Catholic theology has long understood Mary to be the queen in her son’s kingdom. In this post I spoke to how Mary is the woman in Revelation 12, and in this vision of John she is portrayed in heaven as a queen. Protestants in general reject this idea and are often quick to point out … Continue reading Mary as the Queen of Heaven
My last post spoke to why as Catholics we understand the woman in Revelation 12 is Mary. Another reason for this understanding is just before she appears in John’s vision as the “woman clothed with the sun,” he sees the Ark of the Covenant -- “Then God’s temple in heaven was opened, and the ark … Continue reading Mary as the Ark of the Covenant
The earliest Church Fathers recognized while Sacred Scripture speaks to Christ being the “new Adam,” the typology of the Old Testament also points to Mary as the New Eve. The parallels between Mary and Eve were discussed in this post. One of the most notable is how they are both called “woman.” When Genesis 3 … Continue reading Mary and “the Woman” in Revelation 12
St. John begins his Gospel by reminding us of the beginning – “In the beginning was the Word, and the Word was with God, and the Word was God” (John 1:1). He ties us back to Genesis 1:1 and “In the beginning God created the heavens and the earth.” And as on the first day of … Continue reading Mary at the Wedding of Cana
The Catholic Church teaches “The principal purpose to which the plan of the old covenant was directed was to prepare for the coming of Christ, the redeemer of all and of the messianic kingdom, to announce this coming by prophecy, and to indicate its meaning through various types.” (Vatican II, Dei Verbum). We see the … Continue reading Mary is the New Eve
With the possible exception of the papacy, there is no other aspect of Catholic theology that attracts as much attention as our understanding of Mary and her role. We believe she is our Blessed Mother and along with all the saints continually intercede for us. Most Catholics have a special devotion to Our Lady. There … Continue reading Mary – An Overview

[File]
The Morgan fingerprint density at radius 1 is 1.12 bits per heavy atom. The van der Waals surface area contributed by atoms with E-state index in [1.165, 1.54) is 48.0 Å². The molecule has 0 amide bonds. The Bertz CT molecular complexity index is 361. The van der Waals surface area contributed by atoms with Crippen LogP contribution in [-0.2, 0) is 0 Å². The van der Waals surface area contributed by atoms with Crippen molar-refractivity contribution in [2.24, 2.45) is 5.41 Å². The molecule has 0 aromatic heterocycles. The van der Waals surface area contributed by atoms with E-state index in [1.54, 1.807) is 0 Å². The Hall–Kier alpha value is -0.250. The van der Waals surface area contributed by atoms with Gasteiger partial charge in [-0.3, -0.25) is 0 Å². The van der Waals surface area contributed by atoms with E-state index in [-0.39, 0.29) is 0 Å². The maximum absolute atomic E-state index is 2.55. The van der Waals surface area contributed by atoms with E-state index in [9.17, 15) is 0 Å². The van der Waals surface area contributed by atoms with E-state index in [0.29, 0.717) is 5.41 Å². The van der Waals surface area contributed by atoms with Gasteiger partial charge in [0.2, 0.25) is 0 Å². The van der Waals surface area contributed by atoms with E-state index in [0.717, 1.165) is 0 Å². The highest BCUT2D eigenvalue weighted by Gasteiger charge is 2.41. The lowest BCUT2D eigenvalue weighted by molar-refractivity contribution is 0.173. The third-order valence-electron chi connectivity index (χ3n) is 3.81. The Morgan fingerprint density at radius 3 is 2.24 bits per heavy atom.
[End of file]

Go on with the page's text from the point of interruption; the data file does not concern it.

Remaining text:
In my last post I reviewed many acts that when directed toward God can be worship but are not exclusive to worship. This includes actions like praying, bowing, offering praise, or showing honor and respect to others. Each of these acts has a context when it is appropriate for other people to receive our plea … Continue reading What Does It Mean to Worship? (Part 2)
In my last post I reviewed why Catholics make sacred images and often venerate them, and how we understand that does not violate God’s command to not make or bow down to an idol. We also of course venerate (or honor) the saints, and especially the Blessed Virgin Mary. The Catholic understanding of that practice … Continue reading What Does It Mean to Worship? (Part 1)
In my last post I reviewed the charge made by some that Catholics “leave out” the commandment that forbids creating images, and why that claim is false. In this post, I will review why we do make sacred images and venerate them, and how we understand that does not violate God’s command to not make … Continue reading Sacred Images – The Veneration of Images Honors the Reality They Represent